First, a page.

We model the time evolution of the number of cases in the epidemic by means of the Richards growth model (RGM), defined by the following ordinary differential equation (ODE) (Wang, Wu & Yang, 2012; Hsieh, 2009): (1) where C(t) is the cumulative number of cases at time t, r is the growth rate at the early stage, K is the final epidemic size, and the parameter α measures the asymmetry with respect to the S-shaped dynamics of the standard logistic model, which is recovered for α = 1.
It is worth to point out that the Richards model has an intrinsic connection to the SIR epidemic model, see, for example, Wang, Wu & Yang (2012). As a matter of fact, by identifying the variable C(t) of the Richards model with the cumulative number of deaths of a modified SIRD model, akin to the SIR model of Wang, Wu & Yang (2012), it is possible to establish a sort of ‘map’ between the parameters (α, r) of the Richards model and the parameters (β, γ1, γ2) of the SIRD model, where β is the transmission rate, γ1 is the recovery rate and γ2 is the death rate (Macêdo et al., 2020). The advantage, however, of phenomenological models, such as the Richards model, is that they allow for exact solutions (Chowell et al., 2016), which makes the data analysis much simpler. Furthermore, by avoiding ‘the description of biological mechanisms that may be difficult to identify,’ especially in an ongoing epidemic, they ‘can be utilised for efficient and rapid forecasts with quantified uncertainty’ (Bürger, Chowell & Lara-Daz, 2019). It is also worth pointing out that phenomenological growth models have been successfully applied to other epidemics, such as Zika (Chowell et al., 2016) and influenza (Bürger, Chowell & Lara-Daz, 2019), which makes these models good candidates for describing the ongoing COVID-19 epidemic, where there is still substantial uncertainty in the epidemiological parameters.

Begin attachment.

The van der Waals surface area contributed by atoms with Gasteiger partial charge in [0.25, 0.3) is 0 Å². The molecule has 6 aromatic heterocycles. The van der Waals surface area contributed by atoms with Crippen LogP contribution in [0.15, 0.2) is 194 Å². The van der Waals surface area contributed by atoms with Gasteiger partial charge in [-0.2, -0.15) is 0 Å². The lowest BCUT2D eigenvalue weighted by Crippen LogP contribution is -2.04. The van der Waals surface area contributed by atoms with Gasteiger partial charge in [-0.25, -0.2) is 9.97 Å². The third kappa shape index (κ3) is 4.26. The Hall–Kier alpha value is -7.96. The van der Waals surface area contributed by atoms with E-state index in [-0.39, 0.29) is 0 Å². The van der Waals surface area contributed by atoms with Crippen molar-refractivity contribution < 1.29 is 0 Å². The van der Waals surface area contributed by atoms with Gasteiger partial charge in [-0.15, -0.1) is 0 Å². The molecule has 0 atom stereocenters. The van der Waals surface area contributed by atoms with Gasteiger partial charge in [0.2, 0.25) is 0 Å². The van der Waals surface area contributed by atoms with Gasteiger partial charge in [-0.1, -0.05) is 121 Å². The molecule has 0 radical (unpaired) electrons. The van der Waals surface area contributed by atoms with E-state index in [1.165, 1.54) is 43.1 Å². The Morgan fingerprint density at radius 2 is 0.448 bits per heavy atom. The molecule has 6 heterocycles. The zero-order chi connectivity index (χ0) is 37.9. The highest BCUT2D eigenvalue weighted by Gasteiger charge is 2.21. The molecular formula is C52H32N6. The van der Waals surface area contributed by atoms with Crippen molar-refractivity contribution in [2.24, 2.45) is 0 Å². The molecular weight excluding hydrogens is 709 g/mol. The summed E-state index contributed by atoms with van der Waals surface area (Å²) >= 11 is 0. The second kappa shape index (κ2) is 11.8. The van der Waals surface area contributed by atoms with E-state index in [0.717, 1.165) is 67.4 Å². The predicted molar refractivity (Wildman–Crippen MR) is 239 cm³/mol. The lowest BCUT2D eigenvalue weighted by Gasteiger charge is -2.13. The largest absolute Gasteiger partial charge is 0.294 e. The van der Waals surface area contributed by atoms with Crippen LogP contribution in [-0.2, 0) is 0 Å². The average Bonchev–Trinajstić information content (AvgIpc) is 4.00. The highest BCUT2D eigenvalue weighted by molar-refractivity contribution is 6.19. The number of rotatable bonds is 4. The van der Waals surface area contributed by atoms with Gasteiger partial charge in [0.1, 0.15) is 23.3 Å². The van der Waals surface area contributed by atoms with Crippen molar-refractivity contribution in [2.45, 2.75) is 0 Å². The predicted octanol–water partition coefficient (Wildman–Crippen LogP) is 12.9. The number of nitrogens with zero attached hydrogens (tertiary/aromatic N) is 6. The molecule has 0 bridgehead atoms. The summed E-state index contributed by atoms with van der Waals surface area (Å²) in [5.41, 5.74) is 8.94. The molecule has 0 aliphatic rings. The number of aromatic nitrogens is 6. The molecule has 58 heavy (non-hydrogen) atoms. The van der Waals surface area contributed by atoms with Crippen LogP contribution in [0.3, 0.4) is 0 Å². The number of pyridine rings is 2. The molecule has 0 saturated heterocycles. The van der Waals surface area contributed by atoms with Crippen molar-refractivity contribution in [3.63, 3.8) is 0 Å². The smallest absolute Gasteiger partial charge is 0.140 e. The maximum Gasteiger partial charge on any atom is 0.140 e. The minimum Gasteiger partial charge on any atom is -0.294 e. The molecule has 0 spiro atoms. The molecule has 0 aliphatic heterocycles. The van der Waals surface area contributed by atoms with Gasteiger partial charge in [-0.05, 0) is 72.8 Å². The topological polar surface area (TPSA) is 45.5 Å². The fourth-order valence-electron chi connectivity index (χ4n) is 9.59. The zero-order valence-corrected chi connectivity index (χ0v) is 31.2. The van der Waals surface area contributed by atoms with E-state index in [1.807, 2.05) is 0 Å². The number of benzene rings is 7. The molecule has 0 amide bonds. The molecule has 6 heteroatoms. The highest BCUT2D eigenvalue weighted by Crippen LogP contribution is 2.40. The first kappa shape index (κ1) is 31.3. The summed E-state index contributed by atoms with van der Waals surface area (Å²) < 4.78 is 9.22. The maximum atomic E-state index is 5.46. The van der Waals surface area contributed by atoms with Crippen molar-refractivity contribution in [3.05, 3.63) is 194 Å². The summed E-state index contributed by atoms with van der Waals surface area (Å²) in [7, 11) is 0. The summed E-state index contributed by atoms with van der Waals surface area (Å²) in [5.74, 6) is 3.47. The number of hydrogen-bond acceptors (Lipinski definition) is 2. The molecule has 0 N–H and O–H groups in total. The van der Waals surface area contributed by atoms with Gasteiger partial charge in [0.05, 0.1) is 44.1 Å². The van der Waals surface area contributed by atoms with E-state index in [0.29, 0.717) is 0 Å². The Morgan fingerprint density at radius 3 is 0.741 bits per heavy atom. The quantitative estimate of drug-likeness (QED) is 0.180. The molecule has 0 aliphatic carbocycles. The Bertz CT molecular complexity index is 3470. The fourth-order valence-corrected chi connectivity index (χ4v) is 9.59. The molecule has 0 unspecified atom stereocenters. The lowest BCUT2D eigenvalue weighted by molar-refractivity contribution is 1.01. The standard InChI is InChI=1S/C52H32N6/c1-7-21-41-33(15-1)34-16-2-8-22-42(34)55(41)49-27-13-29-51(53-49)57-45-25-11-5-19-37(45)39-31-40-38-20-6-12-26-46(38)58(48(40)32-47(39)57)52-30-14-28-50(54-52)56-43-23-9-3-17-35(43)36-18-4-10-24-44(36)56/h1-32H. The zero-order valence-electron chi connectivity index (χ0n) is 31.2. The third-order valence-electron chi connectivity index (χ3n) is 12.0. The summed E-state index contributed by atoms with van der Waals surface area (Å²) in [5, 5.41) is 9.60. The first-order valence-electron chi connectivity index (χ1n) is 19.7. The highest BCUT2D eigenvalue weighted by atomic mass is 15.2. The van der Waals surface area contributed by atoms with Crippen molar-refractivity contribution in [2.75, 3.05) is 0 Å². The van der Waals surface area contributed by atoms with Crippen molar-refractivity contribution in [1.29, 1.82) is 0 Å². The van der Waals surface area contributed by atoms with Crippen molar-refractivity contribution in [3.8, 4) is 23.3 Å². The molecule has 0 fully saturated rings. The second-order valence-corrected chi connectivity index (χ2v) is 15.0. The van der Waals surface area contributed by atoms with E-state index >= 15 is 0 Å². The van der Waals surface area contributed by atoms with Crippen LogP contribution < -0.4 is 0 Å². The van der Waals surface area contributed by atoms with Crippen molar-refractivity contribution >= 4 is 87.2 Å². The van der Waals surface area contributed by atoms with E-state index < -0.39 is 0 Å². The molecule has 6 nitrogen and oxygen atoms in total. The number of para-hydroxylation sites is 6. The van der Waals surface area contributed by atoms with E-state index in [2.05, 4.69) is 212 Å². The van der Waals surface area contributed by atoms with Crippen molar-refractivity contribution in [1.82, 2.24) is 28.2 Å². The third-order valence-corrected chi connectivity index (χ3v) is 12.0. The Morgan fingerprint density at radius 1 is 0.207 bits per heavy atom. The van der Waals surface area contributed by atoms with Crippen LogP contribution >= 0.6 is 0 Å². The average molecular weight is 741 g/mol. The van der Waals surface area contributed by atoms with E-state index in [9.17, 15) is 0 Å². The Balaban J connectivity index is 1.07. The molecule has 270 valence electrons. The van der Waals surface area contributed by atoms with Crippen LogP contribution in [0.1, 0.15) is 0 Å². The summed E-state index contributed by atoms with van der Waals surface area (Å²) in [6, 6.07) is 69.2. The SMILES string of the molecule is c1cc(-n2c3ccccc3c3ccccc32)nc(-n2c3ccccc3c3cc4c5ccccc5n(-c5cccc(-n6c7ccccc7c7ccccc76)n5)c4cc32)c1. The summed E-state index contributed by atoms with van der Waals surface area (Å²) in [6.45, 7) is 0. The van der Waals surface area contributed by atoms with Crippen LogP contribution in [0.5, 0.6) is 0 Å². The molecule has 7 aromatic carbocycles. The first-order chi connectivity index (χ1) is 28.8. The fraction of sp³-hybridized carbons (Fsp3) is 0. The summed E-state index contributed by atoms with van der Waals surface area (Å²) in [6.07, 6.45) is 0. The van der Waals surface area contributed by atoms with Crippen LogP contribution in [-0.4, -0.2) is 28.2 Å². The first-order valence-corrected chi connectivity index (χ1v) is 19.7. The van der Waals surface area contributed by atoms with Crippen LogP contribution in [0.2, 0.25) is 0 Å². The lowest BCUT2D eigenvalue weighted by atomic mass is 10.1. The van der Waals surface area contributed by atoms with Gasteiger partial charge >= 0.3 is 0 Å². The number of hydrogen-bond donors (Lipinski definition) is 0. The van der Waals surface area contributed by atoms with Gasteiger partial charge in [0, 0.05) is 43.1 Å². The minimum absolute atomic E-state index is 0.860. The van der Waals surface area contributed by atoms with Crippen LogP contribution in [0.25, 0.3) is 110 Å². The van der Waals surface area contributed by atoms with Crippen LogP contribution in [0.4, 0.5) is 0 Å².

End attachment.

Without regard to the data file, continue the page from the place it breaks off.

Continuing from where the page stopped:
As already mentioned, in the present article we shall apply the RGM to the fatality curves of COVID-19, so that C(t) will represent the cumulative numbers of deaths in a given country at time t, where t will be counted in days from the first death. Nevertheless, in the interest of generality, in this and in the following section we shall refer to C(t) simply as the number of cases.
Equation (1) must be supplemented with a boundary condition. Here it is convenient to choose (2) for some given tc, where dots denote time derivatives, that is . A direct integration of Eq. (1) subjected to condition Eq. (2) yields the following explicit formula: (3) where in the left-hand side we have explicitly denoted the dependence of the solution of the RGM on the four parameters, namely r, α, K, and tc. In fitting Eq. (3) to empirical data it is convenient to set C(0) = C0, where C0 is the number of deaths recorded at the first day that a death was reported. Using that , we can eliminate tc in favour of the other parameters, so that we are left with only three free-parameters, namely (r,α, K), to be numerically determined.
We note, however, that the RGM is not reliable in situations where the epidemic is in such an early stage that the available data is well below the estimated inflection point tc, that is, when the epidemic is still in the so-called exponential growth regime (Wu et al., 2020). In this case, it is preferable to use the so-called generalised growth model (Wu et al., 2020; Chowell, 2017), which is defined by the following ODE: (4) where the parameter q provides an interpolation between the sub-exponential regime (0 < q < 1) and the exponential one (q = 1). The solution of Eq. (4) is (5) where the function eq(x) = [1 + (1 − q)x]1/(1 − q) is known in the physics literature as the q-exponential function (Tsallis, 1988; Picoli et al., 2009). Here the parameter A is related to the initial condition, that is A = C(0)(1 − q), but we shall treat A as a free parameter to be determined from the fit of Eq. (5) to a given dataset.